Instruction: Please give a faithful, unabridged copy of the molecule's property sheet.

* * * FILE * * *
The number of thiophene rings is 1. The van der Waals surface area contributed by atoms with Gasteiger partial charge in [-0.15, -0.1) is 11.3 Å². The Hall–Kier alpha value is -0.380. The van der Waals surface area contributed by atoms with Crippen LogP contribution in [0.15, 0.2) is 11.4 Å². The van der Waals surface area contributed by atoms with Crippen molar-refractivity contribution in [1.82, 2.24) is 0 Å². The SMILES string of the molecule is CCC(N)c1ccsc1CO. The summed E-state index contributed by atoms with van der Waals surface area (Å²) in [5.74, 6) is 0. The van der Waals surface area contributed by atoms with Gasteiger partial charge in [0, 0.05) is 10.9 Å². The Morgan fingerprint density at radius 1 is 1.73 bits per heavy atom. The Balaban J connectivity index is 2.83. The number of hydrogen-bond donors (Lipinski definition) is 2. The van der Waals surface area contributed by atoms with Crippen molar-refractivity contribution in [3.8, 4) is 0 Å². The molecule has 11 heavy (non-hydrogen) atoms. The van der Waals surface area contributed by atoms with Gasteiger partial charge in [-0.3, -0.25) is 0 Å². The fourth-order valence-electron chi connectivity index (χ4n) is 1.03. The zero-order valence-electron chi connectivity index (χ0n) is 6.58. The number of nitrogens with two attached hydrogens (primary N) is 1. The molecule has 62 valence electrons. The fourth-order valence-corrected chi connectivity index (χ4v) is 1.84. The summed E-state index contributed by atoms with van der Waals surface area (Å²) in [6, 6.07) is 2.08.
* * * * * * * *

The number of thiophene rings is 1. The van der Waals surface area contributed by atoms with Gasteiger partial charge in [-0.15, -0.1) is 11.3 Å². The Hall–Kier alpha value is -0.380. The van der Waals surface area contributed by atoms with Crippen LogP contribution in [0.15, 0.2) is 11.4 Å². The van der Waals surface area contributed by atoms with Crippen molar-refractivity contribution in [1.82, 2.24) is 0 Å². The SMILES string of the molecule is CCC(N)c1ccsc1CO. The summed E-state index contributed by atoms with van der Waals surface area (Å²) in [5.74, 6) is 0. The van der Waals surface area contributed by atoms with Gasteiger partial charge in [0, 0.05) is 10.9 Å². The Morgan fingerprint density at radius 1 is 1.73 bits per heavy atom. The Balaban J connectivity index is 2.83. The number of hydrogen-bond donors (Lipinski definition) is 2. The van der Waals surface area contributed by atoms with Crippen molar-refractivity contribution in [3.8, 4) is 0 Å². The molecule has 11 heavy (non-hydrogen) atoms. The van der Waals surface area contributed by atoms with Gasteiger partial charge in [-0.3, -0.25) is 0 Å². The fourth-order valence-electron chi connectivity index (χ4n) is 1.03. The zero-order valence-electron chi connectivity index (χ0n) is 6.58. The number of nitrogens with two attached hydrogens (primary N) is 1. The molecule has 62 valence electrons. The fourth-order valence-corrected chi connectivity index (χ4v) is 1.84. The summed E-state index contributed by atoms with van der Waals surface area (Å²) in [6, 6.07) is 2.08.